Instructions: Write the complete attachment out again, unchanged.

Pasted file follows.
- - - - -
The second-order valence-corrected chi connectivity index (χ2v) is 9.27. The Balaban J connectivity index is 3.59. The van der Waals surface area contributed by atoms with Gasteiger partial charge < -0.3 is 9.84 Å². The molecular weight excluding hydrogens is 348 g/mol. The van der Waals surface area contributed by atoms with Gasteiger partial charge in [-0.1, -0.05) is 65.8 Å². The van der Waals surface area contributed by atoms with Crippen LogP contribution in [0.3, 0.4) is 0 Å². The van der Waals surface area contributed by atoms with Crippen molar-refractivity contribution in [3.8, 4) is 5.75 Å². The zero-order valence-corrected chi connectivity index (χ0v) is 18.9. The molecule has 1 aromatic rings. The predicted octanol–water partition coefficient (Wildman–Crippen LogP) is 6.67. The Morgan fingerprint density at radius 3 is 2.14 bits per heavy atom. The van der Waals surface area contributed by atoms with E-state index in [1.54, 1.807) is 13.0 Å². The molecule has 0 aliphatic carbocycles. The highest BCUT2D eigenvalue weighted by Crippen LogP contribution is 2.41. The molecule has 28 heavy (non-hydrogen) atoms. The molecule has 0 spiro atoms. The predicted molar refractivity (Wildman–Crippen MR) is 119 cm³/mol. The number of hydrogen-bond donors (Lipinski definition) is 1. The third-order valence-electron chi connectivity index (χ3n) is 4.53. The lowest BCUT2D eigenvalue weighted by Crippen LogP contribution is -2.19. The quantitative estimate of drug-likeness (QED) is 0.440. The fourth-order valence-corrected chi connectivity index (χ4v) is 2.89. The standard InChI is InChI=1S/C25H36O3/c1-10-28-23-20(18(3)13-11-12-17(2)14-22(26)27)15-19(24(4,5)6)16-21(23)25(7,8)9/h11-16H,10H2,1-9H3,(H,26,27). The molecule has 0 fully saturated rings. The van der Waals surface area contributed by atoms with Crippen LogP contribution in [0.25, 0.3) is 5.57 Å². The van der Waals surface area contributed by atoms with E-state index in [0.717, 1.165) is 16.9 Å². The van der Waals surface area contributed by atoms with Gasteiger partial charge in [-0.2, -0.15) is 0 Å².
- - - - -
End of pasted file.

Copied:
The second-order valence-corrected chi connectivity index (χ2v) is 9.27. The Balaban J connectivity index is 3.59. The van der Waals surface area contributed by atoms with Gasteiger partial charge < -0.3 is 9.84 Å². The molecular weight excluding hydrogens is 348 g/mol. The van der Waals surface area contributed by atoms with Gasteiger partial charge in [-0.1, -0.05) is 65.8 Å². The van der Waals surface area contributed by atoms with Crippen LogP contribution in [0.3, 0.4) is 0 Å². The van der Waals surface area contributed by atoms with Crippen molar-refractivity contribution in [3.8, 4) is 5.75 Å². The zero-order valence-corrected chi connectivity index (χ0v) is 18.9. The molecule has 1 aromatic rings. The predicted octanol–water partition coefficient (Wildman–Crippen LogP) is 6.67. The Morgan fingerprint density at radius 3 is 2.14 bits per heavy atom. The van der Waals surface area contributed by atoms with E-state index in [1.54, 1.807) is 13.0 Å². The molecule has 0 aliphatic carbocycles. The highest BCUT2D eigenvalue weighted by Crippen LogP contribution is 2.41. The molecule has 28 heavy (non-hydrogen) atoms. The molecule has 0 spiro atoms. The predicted molar refractivity (Wildman–Crippen MR) is 119 cm³/mol. The number of hydrogen-bond donors (Lipinski definition) is 1. The third-order valence-electron chi connectivity index (χ3n) is 4.53. The lowest BCUT2D eigenvalue weighted by Crippen LogP contribution is -2.19. The quantitative estimate of drug-likeness (QED) is 0.440. The fourth-order valence-corrected chi connectivity index (χ4v) is 2.89. The standard InChI is InChI=1S/C25H36O3/c1-10-28-23-20(18(3)13-11-12-17(2)14-22(26)27)15-19(24(4,5)6)16-21(23)25(7,8)9/h11-16H,10H2,1-9H3,(H,26,27). The molecule has 0 fully saturated rings. The van der Waals surface area contributed by atoms with Crippen LogP contribution in [0.25, 0.3) is 5.57 Å². The van der Waals surface area contributed by atoms with E-state index in [0.717, 1.165) is 16.9 Å². The van der Waals surface area contributed by atoms with Gasteiger partial charge in [-0.2, -0.15) is 0 Å².